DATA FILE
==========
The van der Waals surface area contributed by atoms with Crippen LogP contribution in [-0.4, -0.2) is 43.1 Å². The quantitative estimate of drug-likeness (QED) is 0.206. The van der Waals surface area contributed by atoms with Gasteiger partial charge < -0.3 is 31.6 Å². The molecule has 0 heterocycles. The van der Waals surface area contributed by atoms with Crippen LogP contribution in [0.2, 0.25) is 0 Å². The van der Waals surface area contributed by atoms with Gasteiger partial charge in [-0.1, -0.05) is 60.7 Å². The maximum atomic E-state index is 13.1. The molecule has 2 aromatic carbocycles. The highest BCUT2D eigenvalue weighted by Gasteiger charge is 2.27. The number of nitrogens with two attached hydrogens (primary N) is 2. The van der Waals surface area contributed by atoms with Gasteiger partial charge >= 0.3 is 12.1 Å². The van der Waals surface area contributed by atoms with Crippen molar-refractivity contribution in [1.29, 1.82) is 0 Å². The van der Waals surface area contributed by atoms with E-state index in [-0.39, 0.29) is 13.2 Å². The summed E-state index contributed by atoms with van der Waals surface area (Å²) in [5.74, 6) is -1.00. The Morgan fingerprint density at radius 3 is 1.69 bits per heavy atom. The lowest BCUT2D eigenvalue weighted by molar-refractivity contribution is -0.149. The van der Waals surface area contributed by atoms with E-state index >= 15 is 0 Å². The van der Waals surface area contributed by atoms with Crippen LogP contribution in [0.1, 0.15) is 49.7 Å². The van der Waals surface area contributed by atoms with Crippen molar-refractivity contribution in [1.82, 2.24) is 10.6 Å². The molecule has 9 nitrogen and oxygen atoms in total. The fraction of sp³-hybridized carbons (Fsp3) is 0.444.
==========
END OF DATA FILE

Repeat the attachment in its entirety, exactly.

The van der Waals surface area contributed by atoms with Crippen LogP contribution in [-0.4, -0.2) is 43.1 Å². The quantitative estimate of drug-likeness (QED) is 0.206. The van der Waals surface area contributed by atoms with Gasteiger partial charge < -0.3 is 31.6 Å². The molecule has 0 heterocycles. The van der Waals surface area contributed by atoms with Crippen LogP contribution in [0.2, 0.25) is 0 Å². The van der Waals surface area contributed by atoms with Gasteiger partial charge in [-0.1, -0.05) is 60.7 Å². The maximum atomic E-state index is 13.1. The molecule has 2 aromatic carbocycles. The highest BCUT2D eigenvalue weighted by Gasteiger charge is 2.27. The number of nitrogens with two attached hydrogens (primary N) is 2. The van der Waals surface area contributed by atoms with Gasteiger partial charge >= 0.3 is 12.1 Å². The van der Waals surface area contributed by atoms with Crippen molar-refractivity contribution in [1.29, 1.82) is 0 Å². The van der Waals surface area contributed by atoms with E-state index in [-0.39, 0.29) is 13.2 Å². The summed E-state index contributed by atoms with van der Waals surface area (Å²) in [5.74, 6) is -1.00. The Morgan fingerprint density at radius 3 is 1.69 bits per heavy atom. The lowest BCUT2D eigenvalue weighted by molar-refractivity contribution is -0.149. The van der Waals surface area contributed by atoms with E-state index >= 15 is 0 Å². The van der Waals surface area contributed by atoms with Crippen LogP contribution in [0.1, 0.15) is 49.7 Å². The van der Waals surface area contributed by atoms with Crippen molar-refractivity contribution in [1.82, 2.24) is 10.6 Å². The molecule has 9 nitrogen and oxygen atoms in total. The fraction of sp³-hybridized carbons (Fsp3) is 0.444.